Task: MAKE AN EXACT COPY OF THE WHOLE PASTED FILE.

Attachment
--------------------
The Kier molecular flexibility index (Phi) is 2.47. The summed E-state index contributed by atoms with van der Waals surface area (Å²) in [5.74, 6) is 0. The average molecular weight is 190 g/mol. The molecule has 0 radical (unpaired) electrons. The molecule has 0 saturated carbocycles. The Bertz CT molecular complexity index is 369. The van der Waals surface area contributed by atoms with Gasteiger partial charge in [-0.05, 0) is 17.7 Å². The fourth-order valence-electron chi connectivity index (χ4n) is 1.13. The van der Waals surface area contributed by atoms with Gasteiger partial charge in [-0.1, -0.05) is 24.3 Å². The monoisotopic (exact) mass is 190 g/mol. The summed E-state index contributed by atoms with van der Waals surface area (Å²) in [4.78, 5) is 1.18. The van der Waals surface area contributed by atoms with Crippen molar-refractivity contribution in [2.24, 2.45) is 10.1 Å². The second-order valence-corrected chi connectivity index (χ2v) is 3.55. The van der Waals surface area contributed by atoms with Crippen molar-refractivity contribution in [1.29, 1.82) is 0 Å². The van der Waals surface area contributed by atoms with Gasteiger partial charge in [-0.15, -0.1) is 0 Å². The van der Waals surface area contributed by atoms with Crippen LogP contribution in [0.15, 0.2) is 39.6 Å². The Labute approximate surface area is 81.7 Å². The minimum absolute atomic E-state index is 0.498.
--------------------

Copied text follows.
The Kier molecular flexibility index (Phi) is 2.47. The summed E-state index contributed by atoms with van der Waals surface area (Å²) in [5.74, 6) is 0. The average molecular weight is 190 g/mol. The molecule has 0 radical (unpaired) electrons. The molecule has 0 saturated carbocycles. The Bertz CT molecular complexity index is 369. The van der Waals surface area contributed by atoms with Gasteiger partial charge in [-0.05, 0) is 17.7 Å². The fourth-order valence-electron chi connectivity index (χ4n) is 1.13. The van der Waals surface area contributed by atoms with Gasteiger partial charge in [-0.1, -0.05) is 24.3 Å². The monoisotopic (exact) mass is 190 g/mol. The summed E-state index contributed by atoms with van der Waals surface area (Å²) in [4.78, 5) is 1.18. The van der Waals surface area contributed by atoms with Crippen molar-refractivity contribution in [2.24, 2.45) is 10.1 Å². The second-order valence-corrected chi connectivity index (χ2v) is 3.55. The van der Waals surface area contributed by atoms with Crippen molar-refractivity contribution in [1.29, 1.82) is 0 Å². The van der Waals surface area contributed by atoms with Gasteiger partial charge in [-0.15, -0.1) is 0 Å². The van der Waals surface area contributed by atoms with Crippen LogP contribution in [0.15, 0.2) is 39.6 Å². The Labute approximate surface area is 81.7 Å². The minimum absolute atomic E-state index is 0.498.